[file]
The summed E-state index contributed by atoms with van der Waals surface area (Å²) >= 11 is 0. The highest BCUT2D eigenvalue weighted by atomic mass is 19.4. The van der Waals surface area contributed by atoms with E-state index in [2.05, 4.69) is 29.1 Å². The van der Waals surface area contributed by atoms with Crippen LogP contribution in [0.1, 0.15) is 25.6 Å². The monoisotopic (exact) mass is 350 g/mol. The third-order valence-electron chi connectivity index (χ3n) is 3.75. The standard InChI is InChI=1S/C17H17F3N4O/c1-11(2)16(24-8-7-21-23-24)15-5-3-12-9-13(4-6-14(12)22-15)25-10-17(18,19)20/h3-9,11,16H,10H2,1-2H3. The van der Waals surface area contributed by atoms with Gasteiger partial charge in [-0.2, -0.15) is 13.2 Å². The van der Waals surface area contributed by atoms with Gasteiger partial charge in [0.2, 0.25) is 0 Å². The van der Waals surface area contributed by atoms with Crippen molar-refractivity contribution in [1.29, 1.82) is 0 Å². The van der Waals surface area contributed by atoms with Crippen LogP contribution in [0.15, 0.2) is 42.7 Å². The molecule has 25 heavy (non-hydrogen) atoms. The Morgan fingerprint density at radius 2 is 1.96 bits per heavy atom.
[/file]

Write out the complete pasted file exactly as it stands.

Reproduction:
The summed E-state index contributed by atoms with van der Waals surface area (Å²) >= 11 is 0. The highest BCUT2D eigenvalue weighted by atomic mass is 19.4. The van der Waals surface area contributed by atoms with E-state index in [2.05, 4.69) is 29.1 Å². The van der Waals surface area contributed by atoms with Crippen LogP contribution in [0.1, 0.15) is 25.6 Å². The monoisotopic (exact) mass is 350 g/mol. The third-order valence-electron chi connectivity index (χ3n) is 3.75. The standard InChI is InChI=1S/C17H17F3N4O/c1-11(2)16(24-8-7-21-23-24)15-5-3-12-9-13(4-6-14(12)22-15)25-10-17(18,19)20/h3-9,11,16H,10H2,1-2H3. The van der Waals surface area contributed by atoms with Gasteiger partial charge in [-0.2, -0.15) is 13.2 Å². The van der Waals surface area contributed by atoms with Gasteiger partial charge in [0.2, 0.25) is 0 Å². The van der Waals surface area contributed by atoms with Crippen molar-refractivity contribution in [1.29, 1.82) is 0 Å². The van der Waals surface area contributed by atoms with Crippen LogP contribution in [0.15, 0.2) is 42.7 Å². The molecule has 25 heavy (non-hydrogen) atoms. The Morgan fingerprint density at radius 2 is 1.96 bits per heavy atom.